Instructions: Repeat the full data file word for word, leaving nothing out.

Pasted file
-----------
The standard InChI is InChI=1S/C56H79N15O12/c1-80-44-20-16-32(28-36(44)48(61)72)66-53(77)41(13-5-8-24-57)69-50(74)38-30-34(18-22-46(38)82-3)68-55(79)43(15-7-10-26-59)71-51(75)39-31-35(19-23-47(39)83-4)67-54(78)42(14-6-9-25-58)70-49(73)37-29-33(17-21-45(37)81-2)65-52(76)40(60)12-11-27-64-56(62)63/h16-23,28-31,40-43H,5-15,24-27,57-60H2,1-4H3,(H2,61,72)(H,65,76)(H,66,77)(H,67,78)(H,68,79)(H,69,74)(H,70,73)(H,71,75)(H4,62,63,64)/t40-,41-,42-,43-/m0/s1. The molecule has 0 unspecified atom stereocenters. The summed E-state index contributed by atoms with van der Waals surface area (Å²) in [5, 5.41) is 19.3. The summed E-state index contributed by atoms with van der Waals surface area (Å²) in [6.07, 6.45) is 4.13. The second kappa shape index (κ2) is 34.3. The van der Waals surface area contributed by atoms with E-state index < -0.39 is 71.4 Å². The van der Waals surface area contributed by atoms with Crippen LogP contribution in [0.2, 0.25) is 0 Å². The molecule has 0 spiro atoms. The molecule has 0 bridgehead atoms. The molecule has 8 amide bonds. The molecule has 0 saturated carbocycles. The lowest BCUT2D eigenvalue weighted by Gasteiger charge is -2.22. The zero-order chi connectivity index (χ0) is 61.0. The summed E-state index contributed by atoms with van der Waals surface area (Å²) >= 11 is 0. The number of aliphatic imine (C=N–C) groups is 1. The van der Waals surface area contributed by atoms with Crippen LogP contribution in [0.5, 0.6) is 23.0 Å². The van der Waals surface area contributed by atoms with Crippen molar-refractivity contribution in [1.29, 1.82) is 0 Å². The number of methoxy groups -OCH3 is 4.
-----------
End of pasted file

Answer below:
The standard InChI is InChI=1S/C56H79N15O12/c1-80-44-20-16-32(28-36(44)48(61)72)66-53(77)41(13-5-8-24-57)69-50(74)38-30-34(18-22-46(38)82-3)68-55(79)43(15-7-10-26-59)71-51(75)39-31-35(19-23-47(39)83-4)67-54(78)42(14-6-9-25-58)70-49(73)37-29-33(17-21-45(37)81-2)65-52(76)40(60)12-11-27-64-56(62)63/h16-23,28-31,40-43H,5-15,24-27,57-60H2,1-4H3,(H2,61,72)(H,65,76)(H,66,77)(H,67,78)(H,68,79)(H,69,74)(H,70,73)(H,71,75)(H4,62,63,64)/t40-,41-,42-,43-/m0/s1. The molecule has 0 unspecified atom stereocenters. The summed E-state index contributed by atoms with van der Waals surface area (Å²) in [5, 5.41) is 19.3. The summed E-state index contributed by atoms with van der Waals surface area (Å²) in [6.07, 6.45) is 4.13. The second kappa shape index (κ2) is 34.3. The van der Waals surface area contributed by atoms with E-state index < -0.39 is 71.4 Å². The van der Waals surface area contributed by atoms with Crippen LogP contribution in [0.2, 0.25) is 0 Å². The molecule has 0 spiro atoms. The molecule has 0 bridgehead atoms. The molecule has 8 amide bonds. The molecule has 0 saturated carbocycles. The lowest BCUT2D eigenvalue weighted by Gasteiger charge is -2.22. The zero-order chi connectivity index (χ0) is 61.0. The summed E-state index contributed by atoms with van der Waals surface area (Å²) >= 11 is 0. The number of aliphatic imine (C=N–C) groups is 1. The van der Waals surface area contributed by atoms with Crippen LogP contribution in [0.5, 0.6) is 23.0 Å². The van der Waals surface area contributed by atoms with Crippen molar-refractivity contribution in [1.29, 1.82) is 0 Å². The number of methoxy groups -OCH3 is 4.